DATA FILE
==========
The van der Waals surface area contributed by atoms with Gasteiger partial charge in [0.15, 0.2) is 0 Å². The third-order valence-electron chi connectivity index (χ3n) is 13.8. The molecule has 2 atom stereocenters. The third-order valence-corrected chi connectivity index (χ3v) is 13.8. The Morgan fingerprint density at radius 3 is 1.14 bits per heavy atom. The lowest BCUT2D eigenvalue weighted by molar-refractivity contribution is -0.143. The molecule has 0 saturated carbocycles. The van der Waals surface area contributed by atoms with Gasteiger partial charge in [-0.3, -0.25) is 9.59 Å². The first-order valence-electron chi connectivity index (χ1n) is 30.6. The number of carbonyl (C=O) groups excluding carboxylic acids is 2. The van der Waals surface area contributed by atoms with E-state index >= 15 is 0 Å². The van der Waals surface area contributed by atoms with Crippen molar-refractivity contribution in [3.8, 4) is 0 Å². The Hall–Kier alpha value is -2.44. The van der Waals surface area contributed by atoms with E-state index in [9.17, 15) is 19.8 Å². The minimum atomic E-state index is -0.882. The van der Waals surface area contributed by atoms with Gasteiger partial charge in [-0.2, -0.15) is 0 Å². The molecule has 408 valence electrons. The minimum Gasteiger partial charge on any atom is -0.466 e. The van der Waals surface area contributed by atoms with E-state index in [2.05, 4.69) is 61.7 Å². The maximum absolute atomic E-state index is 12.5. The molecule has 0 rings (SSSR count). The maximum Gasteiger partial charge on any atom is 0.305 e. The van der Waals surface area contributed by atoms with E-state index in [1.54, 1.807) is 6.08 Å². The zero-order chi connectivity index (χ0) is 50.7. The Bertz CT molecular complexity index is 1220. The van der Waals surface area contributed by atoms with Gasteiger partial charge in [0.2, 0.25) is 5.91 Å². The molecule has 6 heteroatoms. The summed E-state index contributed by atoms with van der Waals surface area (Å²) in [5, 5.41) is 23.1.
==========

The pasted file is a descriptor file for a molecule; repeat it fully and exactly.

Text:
The van der Waals surface area contributed by atoms with Gasteiger partial charge in [0.15, 0.2) is 0 Å². The third-order valence-electron chi connectivity index (χ3n) is 13.8. The molecule has 2 atom stereocenters. The third-order valence-corrected chi connectivity index (χ3v) is 13.8. The Morgan fingerprint density at radius 3 is 1.14 bits per heavy atom. The lowest BCUT2D eigenvalue weighted by molar-refractivity contribution is -0.143. The molecule has 0 saturated carbocycles. The van der Waals surface area contributed by atoms with Gasteiger partial charge in [-0.3, -0.25) is 9.59 Å². The first-order valence-electron chi connectivity index (χ1n) is 30.6. The number of carbonyl (C=O) groups excluding carboxylic acids is 2. The van der Waals surface area contributed by atoms with E-state index >= 15 is 0 Å². The van der Waals surface area contributed by atoms with Crippen molar-refractivity contribution in [3.8, 4) is 0 Å². The Hall–Kier alpha value is -2.44. The van der Waals surface area contributed by atoms with E-state index in [9.17, 15) is 19.8 Å². The minimum atomic E-state index is -0.882. The van der Waals surface area contributed by atoms with Gasteiger partial charge in [-0.2, -0.15) is 0 Å². The molecule has 408 valence electrons. The minimum Gasteiger partial charge on any atom is -0.466 e. The van der Waals surface area contributed by atoms with E-state index in [2.05, 4.69) is 61.7 Å². The maximum absolute atomic E-state index is 12.5. The molecule has 0 rings (SSSR count). The maximum Gasteiger partial charge on any atom is 0.305 e. The van der Waals surface area contributed by atoms with E-state index in [1.54, 1.807) is 6.08 Å². The zero-order chi connectivity index (χ0) is 50.7. The Bertz CT molecular complexity index is 1220. The van der Waals surface area contributed by atoms with Gasteiger partial charge in [0.2, 0.25) is 5.91 Å². The molecule has 6 heteroatoms. The summed E-state index contributed by atoms with van der Waals surface area (Å²) in [5, 5.41) is 23.1.